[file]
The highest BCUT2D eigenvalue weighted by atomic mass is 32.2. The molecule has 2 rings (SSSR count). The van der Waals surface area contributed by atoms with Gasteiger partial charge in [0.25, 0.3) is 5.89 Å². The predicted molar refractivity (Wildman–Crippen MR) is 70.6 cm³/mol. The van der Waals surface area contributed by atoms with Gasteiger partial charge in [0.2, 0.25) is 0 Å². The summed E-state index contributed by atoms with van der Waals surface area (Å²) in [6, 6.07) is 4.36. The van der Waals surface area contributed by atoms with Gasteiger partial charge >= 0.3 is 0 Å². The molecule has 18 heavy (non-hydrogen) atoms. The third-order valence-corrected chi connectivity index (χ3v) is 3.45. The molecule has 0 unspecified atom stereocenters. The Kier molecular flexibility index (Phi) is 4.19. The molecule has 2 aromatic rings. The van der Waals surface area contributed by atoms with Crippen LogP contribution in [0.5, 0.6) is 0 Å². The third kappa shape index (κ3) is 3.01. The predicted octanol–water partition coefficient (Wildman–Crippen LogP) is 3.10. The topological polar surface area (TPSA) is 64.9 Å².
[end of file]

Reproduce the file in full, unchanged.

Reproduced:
The highest BCUT2D eigenvalue weighted by atomic mass is 32.2. The molecule has 2 rings (SSSR count). The van der Waals surface area contributed by atoms with Gasteiger partial charge in [0.25, 0.3) is 5.89 Å². The predicted molar refractivity (Wildman–Crippen MR) is 70.6 cm³/mol. The van der Waals surface area contributed by atoms with Gasteiger partial charge in [0.2, 0.25) is 0 Å². The summed E-state index contributed by atoms with van der Waals surface area (Å²) in [6, 6.07) is 4.36. The van der Waals surface area contributed by atoms with Gasteiger partial charge >= 0.3 is 0 Å². The molecule has 18 heavy (non-hydrogen) atoms. The third-order valence-corrected chi connectivity index (χ3v) is 3.45. The molecule has 0 unspecified atom stereocenters. The Kier molecular flexibility index (Phi) is 4.19. The molecule has 2 aromatic rings. The van der Waals surface area contributed by atoms with Crippen LogP contribution in [0.5, 0.6) is 0 Å². The third kappa shape index (κ3) is 3.01. The predicted octanol–water partition coefficient (Wildman–Crippen LogP) is 3.10. The topological polar surface area (TPSA) is 64.9 Å².